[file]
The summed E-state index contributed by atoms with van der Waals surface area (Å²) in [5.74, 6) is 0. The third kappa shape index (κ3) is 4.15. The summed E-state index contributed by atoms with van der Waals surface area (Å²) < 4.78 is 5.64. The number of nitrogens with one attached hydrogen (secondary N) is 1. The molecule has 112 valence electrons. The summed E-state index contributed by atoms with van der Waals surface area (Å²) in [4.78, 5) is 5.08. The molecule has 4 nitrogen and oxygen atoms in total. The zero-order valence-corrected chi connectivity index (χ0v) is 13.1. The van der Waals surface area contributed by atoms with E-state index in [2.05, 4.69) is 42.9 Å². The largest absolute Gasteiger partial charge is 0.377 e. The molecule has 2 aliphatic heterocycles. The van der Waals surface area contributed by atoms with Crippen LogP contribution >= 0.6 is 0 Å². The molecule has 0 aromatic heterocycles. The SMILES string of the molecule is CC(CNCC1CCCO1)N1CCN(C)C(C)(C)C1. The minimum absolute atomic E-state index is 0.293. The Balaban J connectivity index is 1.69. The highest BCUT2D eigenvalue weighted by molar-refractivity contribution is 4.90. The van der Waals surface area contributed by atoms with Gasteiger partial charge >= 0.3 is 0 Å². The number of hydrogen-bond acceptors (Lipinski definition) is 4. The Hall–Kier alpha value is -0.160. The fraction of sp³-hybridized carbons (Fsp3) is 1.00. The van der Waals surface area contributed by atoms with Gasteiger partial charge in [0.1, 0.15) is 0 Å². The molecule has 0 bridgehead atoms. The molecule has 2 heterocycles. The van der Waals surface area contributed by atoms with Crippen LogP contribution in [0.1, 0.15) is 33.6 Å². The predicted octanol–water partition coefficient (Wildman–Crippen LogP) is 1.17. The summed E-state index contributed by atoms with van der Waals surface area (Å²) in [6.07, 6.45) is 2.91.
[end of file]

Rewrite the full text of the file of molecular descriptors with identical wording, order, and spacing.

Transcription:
The summed E-state index contributed by atoms with van der Waals surface area (Å²) in [5.74, 6) is 0. The third kappa shape index (κ3) is 4.15. The summed E-state index contributed by atoms with van der Waals surface area (Å²) < 4.78 is 5.64. The number of nitrogens with one attached hydrogen (secondary N) is 1. The molecule has 112 valence electrons. The summed E-state index contributed by atoms with van der Waals surface area (Å²) in [4.78, 5) is 5.08. The molecule has 4 nitrogen and oxygen atoms in total. The zero-order valence-corrected chi connectivity index (χ0v) is 13.1. The van der Waals surface area contributed by atoms with E-state index in [2.05, 4.69) is 42.9 Å². The largest absolute Gasteiger partial charge is 0.377 e. The molecule has 2 aliphatic heterocycles. The van der Waals surface area contributed by atoms with Crippen LogP contribution >= 0.6 is 0 Å². The molecule has 0 aromatic heterocycles. The SMILES string of the molecule is CC(CNCC1CCCO1)N1CCN(C)C(C)(C)C1. The minimum absolute atomic E-state index is 0.293. The Balaban J connectivity index is 1.69. The highest BCUT2D eigenvalue weighted by molar-refractivity contribution is 4.90. The van der Waals surface area contributed by atoms with Gasteiger partial charge >= 0.3 is 0 Å². The number of hydrogen-bond acceptors (Lipinski definition) is 4. The Hall–Kier alpha value is -0.160. The fraction of sp³-hybridized carbons (Fsp3) is 1.00. The van der Waals surface area contributed by atoms with Gasteiger partial charge in [0.1, 0.15) is 0 Å². The molecule has 0 bridgehead atoms. The molecule has 2 heterocycles. The van der Waals surface area contributed by atoms with Crippen LogP contribution in [0.1, 0.15) is 33.6 Å². The predicted octanol–water partition coefficient (Wildman–Crippen LogP) is 1.17. The summed E-state index contributed by atoms with van der Waals surface area (Å²) in [6.07, 6.45) is 2.91.